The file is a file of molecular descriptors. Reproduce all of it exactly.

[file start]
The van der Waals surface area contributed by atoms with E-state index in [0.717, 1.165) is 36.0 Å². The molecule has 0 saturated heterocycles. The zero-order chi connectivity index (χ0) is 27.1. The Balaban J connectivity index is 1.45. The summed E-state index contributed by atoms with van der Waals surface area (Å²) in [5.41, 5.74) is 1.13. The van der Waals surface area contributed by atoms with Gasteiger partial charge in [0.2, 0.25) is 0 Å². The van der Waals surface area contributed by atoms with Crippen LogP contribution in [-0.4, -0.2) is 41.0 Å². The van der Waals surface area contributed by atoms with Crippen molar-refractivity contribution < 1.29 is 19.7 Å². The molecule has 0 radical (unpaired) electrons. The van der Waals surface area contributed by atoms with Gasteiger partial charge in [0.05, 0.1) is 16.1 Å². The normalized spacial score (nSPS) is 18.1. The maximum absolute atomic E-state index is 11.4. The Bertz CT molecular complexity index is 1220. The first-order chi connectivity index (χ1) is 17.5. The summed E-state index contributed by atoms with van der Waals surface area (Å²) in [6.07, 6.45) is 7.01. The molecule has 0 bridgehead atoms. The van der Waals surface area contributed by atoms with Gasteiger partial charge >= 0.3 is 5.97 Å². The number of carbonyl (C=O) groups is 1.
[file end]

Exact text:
The van der Waals surface area contributed by atoms with E-state index in [0.717, 1.165) is 36.0 Å². The molecule has 0 saturated heterocycles. The zero-order chi connectivity index (χ0) is 27.1. The Balaban J connectivity index is 1.45. The summed E-state index contributed by atoms with van der Waals surface area (Å²) in [5.41, 5.74) is 1.13. The van der Waals surface area contributed by atoms with Gasteiger partial charge in [0.2, 0.25) is 0 Å². The van der Waals surface area contributed by atoms with Crippen LogP contribution in [-0.4, -0.2) is 41.0 Å². The van der Waals surface area contributed by atoms with Crippen molar-refractivity contribution < 1.29 is 19.7 Å². The molecule has 0 radical (unpaired) electrons. The van der Waals surface area contributed by atoms with Gasteiger partial charge in [0.05, 0.1) is 16.1 Å². The normalized spacial score (nSPS) is 18.1. The maximum absolute atomic E-state index is 11.4. The Bertz CT molecular complexity index is 1220. The first-order chi connectivity index (χ1) is 17.5. The summed E-state index contributed by atoms with van der Waals surface area (Å²) in [6.07, 6.45) is 7.01. The molecule has 0 bridgehead atoms. The van der Waals surface area contributed by atoms with Gasteiger partial charge >= 0.3 is 5.97 Å². The number of carbonyl (C=O) groups is 1.